Having drowned illusions in The Playhouse, Buster tries taming the storms of Life and literally goes out to sea to do so. The Boat is a near-perfect depiction of Keaton-style calamity, futility and disaster, without total destruct ion. This short has been considered Keaton at his thwarted best; the epitome of the little man...

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Chapter 12: The Paleface

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pp. 166-186

From the oil wells on the horizon to Buster's slapshoe moccasins, The Paleface is a study in naturalistic comedy. Surpassing Neighbors in which the setting spawned many slapstick routines, here the landscape welcomes both comic and dramatic situations...

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Chapter 13: Cops

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pp. 187-208

Cops has always been more than just a chase film . It is a self portrait drawn from a reflection in a fun-house mirror, it is a ripped Valentine's Day card, it is a cherished dream from which one sadly awakens to call it pointless...

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Chapter 14: My Wife's Relations

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pp. 209-233

My Wife's Relations is seldom mentioned with the ardor of other Keaton "classic" short films like Cops or One Week . Even the title seems to clash with the roster of his other relatively simple titles. Blesh, called it, "Like an early Keystone, ... little more...

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Chapter 15: The Blacksmith

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pp. 234-249

Falling right on the spike heels of My Wife's Relations, The Blacksmith is it refreshing, although regrettably weak, return to Buster's innocent punnery, "old-fashioned" rivalry with Joe, and romantic boy-wants-girl fare. Keaton lets Buster master his own...

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Chapter 16: The Frozen North

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pp. 250-267

Keaton escaped the bustle of the Talmadge household to film The Frozen North on location in the High Sierra (where he would also film Our Hospitality and the underwater sequences of The Navigator) 1 One reviewer stressed its wintry setting by calling The Frozen North "a broad burlesque on the prevailing 'snow' picture" of...

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Chapter 17: Daydreams

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pp. 268-289

Daydreams is like an album with photographs of Buster frozen in time, a collection of scenes-with-variations from his past films. Many episodes in Daydreams connect to earlier films, as if Keaton is reviewing the early stages of Buster's life with the jaded eye of shows to us of a special moment, while ensemble, the photographs ...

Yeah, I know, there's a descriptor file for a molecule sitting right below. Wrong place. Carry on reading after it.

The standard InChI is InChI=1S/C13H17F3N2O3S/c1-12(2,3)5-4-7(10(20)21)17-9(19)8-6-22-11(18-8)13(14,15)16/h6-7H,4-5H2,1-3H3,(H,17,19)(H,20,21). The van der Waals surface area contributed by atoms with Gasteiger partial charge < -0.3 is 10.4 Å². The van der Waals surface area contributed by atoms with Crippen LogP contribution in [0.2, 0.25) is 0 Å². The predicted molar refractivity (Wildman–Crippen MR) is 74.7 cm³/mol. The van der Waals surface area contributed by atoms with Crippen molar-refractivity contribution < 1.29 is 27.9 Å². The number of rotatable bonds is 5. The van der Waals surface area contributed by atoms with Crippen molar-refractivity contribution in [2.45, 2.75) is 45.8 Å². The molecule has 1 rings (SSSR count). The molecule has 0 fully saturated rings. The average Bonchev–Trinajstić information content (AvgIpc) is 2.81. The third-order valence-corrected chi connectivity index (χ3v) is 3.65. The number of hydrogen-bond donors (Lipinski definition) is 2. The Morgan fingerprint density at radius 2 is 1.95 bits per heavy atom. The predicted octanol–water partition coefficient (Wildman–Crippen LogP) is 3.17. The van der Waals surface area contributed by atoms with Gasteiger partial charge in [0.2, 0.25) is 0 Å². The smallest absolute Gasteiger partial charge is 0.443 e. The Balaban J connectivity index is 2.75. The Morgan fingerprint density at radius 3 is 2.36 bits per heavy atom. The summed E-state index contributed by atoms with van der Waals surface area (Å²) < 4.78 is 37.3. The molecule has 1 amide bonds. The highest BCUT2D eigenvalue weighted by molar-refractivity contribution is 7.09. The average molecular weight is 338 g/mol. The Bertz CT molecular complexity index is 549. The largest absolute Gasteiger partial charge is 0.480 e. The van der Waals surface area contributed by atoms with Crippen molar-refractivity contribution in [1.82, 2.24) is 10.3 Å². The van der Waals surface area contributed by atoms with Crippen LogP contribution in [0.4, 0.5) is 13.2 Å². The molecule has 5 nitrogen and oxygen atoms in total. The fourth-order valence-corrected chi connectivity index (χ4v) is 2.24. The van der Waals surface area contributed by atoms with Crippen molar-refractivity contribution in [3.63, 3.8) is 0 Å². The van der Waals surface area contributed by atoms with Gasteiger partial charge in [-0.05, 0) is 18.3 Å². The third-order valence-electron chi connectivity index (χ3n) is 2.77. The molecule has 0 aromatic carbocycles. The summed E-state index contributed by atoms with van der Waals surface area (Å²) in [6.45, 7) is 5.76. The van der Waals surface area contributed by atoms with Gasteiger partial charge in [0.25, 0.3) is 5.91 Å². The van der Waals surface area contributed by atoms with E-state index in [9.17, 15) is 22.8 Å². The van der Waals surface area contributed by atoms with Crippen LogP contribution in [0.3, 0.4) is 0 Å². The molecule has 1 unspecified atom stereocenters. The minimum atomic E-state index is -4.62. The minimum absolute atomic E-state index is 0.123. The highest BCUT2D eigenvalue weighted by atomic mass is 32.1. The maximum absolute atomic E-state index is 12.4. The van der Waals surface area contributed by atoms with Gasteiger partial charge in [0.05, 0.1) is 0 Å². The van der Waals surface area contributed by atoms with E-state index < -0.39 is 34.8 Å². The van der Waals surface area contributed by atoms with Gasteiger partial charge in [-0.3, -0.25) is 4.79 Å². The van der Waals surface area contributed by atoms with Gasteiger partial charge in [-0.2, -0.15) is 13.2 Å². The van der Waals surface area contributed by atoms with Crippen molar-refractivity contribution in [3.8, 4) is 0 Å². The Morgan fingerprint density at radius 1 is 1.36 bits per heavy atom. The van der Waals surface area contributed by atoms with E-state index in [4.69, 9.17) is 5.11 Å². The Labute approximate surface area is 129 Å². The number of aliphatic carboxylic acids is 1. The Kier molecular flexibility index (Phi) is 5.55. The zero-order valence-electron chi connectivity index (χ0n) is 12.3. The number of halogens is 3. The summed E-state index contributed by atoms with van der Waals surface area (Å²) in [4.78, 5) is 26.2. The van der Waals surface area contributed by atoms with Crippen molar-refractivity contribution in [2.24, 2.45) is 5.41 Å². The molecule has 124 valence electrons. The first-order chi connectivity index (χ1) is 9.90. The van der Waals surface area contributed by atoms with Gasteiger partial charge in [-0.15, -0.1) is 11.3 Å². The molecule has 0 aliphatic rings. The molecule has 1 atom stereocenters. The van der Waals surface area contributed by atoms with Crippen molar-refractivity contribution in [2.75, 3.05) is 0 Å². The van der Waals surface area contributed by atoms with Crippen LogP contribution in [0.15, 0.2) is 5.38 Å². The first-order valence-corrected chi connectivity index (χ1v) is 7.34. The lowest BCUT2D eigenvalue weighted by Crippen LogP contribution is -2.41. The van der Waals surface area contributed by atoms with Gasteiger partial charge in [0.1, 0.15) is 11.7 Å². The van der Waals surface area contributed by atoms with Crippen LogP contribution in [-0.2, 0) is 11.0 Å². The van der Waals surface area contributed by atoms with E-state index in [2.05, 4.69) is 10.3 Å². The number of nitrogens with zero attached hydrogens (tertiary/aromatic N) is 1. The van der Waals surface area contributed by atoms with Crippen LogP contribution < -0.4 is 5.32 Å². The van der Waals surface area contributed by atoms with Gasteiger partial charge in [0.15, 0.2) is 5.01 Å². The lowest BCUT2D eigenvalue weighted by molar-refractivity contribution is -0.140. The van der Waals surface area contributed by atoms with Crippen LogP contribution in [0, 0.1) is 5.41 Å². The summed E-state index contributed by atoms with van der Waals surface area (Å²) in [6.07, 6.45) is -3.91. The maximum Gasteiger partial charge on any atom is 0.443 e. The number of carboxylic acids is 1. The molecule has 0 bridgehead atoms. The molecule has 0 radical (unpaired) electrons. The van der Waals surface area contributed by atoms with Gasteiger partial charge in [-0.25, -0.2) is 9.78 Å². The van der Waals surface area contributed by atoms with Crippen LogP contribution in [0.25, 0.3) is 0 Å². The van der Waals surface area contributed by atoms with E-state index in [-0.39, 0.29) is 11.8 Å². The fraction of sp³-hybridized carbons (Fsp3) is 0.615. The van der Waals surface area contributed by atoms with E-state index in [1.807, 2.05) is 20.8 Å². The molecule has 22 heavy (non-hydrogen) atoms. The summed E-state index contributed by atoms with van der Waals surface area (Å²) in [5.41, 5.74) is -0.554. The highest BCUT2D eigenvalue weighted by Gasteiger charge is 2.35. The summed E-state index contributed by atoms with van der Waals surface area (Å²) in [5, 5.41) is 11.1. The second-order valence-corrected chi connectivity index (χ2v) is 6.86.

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Chapter 18: The Electric House

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pp. 290-311

On the second day of shooting The Eleclric House in the spring of 1921, Keaton was riding his newest prop, an escalator, to develop gags when without warning, it began to speed up. "Before he could jump clear, a slapshoe caught between!the steps. Instantly he was jammed at the top. 'Shut it off!' he yelled...

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Chapter 19: The Balloonatic

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pp. 312-331

ONCE UPON A TIME THERE LIVED A YOUNG PRINCE WHO SEEMED TO BE IN TROUBLE. With the first four magical words of this title, The Balloonatic becomes a fairy tale. This is not a particularly comfortable genre for Keaton; he has experienced too much "reality" since Cops to be so naively immersed in whimsy alone. But the...

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Chapter 20: The Love Nest

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pp. 332-356

Shortly into the making of The Love Nest, Joseph M. Schenck determined that Keaton, whose talents he felt were being wasted in short films, should begin making features. The Keaton Studios suspended operations in March 1923 to prepare for the new...

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Chapter 21: Conclusion

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pp. 357-362

From his first released short, One Week, Keaton endowed his films with a romantic, inventive, stalwart persona, who WQn out over his "original" character, the unsympathetic Buzzard-by-proxy of The High Sign. Buster parallels Chaplin here, whose first slapstick "tramp" character was somewhat larcenous and even...


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pp. 365-376

Selected Bibliography

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pp. 377-385


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pp. 387-396

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Author Bio

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pp. 397

Gabriella Oldham, whose works include First Cut: Interviews with Film Editors and the children's musical Melville and the Yellow Umbrella, is involved in numerous fiction, nonfiction, film, theater,...

Back Cover

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E-ISBN-13: 9780809385942
E-ISBN-10: 0809385945
Print-ISBN-13: 9780809330027
Print-ISBN-10: 0809330024

Page Count: 408
Illustrations: 22 B/w halftones, 1 line drawing
Publication Year: 2010